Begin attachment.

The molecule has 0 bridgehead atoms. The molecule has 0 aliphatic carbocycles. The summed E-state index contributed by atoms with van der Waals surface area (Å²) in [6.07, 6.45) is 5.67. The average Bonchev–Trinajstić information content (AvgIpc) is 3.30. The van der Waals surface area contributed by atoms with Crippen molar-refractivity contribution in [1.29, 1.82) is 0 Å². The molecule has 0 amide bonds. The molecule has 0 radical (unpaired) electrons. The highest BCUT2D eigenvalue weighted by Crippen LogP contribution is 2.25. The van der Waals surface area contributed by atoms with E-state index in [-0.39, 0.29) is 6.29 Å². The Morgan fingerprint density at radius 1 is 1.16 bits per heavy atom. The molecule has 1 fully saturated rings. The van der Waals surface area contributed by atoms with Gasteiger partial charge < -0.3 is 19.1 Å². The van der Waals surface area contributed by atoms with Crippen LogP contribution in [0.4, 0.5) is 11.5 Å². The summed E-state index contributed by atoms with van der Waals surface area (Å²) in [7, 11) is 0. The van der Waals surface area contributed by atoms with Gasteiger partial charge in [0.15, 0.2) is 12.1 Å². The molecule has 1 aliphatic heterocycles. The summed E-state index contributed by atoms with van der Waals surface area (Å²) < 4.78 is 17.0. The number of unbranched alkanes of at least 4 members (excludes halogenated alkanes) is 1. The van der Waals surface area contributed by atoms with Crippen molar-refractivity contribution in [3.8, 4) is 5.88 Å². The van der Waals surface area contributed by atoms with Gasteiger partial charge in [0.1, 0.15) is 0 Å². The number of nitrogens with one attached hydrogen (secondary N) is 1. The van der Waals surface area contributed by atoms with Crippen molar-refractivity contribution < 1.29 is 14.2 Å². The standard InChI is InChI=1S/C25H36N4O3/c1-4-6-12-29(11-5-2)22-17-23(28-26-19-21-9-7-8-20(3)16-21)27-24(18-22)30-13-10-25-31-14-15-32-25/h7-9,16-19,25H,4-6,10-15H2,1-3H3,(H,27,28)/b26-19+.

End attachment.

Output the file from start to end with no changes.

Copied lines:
The molecule has 0 bridgehead atoms. The molecule has 0 aliphatic carbocycles. The summed E-state index contributed by atoms with van der Waals surface area (Å²) in [6.07, 6.45) is 5.67. The average Bonchev–Trinajstić information content (AvgIpc) is 3.30. The van der Waals surface area contributed by atoms with Crippen molar-refractivity contribution in [1.29, 1.82) is 0 Å². The molecule has 0 amide bonds. The molecule has 0 radical (unpaired) electrons. The highest BCUT2D eigenvalue weighted by Crippen LogP contribution is 2.25. The van der Waals surface area contributed by atoms with E-state index in [-0.39, 0.29) is 6.29 Å². The Morgan fingerprint density at radius 1 is 1.16 bits per heavy atom. The molecule has 1 fully saturated rings. The van der Waals surface area contributed by atoms with Gasteiger partial charge < -0.3 is 19.1 Å². The van der Waals surface area contributed by atoms with Crippen LogP contribution in [0.4, 0.5) is 11.5 Å². The summed E-state index contributed by atoms with van der Waals surface area (Å²) in [7, 11) is 0. The van der Waals surface area contributed by atoms with Gasteiger partial charge in [0.15, 0.2) is 12.1 Å². The molecule has 1 aliphatic heterocycles. The summed E-state index contributed by atoms with van der Waals surface area (Å²) < 4.78 is 17.0. The number of unbranched alkanes of at least 4 members (excludes halogenated alkanes) is 1. The van der Waals surface area contributed by atoms with Crippen molar-refractivity contribution in [3.8, 4) is 5.88 Å². The van der Waals surface area contributed by atoms with Gasteiger partial charge in [0.1, 0.15) is 0 Å². The number of nitrogens with one attached hydrogen (secondary N) is 1. The van der Waals surface area contributed by atoms with Crippen molar-refractivity contribution < 1.29 is 14.2 Å². The standard InChI is InChI=1S/C25H36N4O3/c1-4-6-12-29(11-5-2)22-17-23(28-26-19-21-9-7-8-20(3)16-21)27-24(18-22)30-13-10-25-31-14-15-32-25/h7-9,16-19,25H,4-6,10-15H2,1-3H3,(H,27,28)/b26-19+.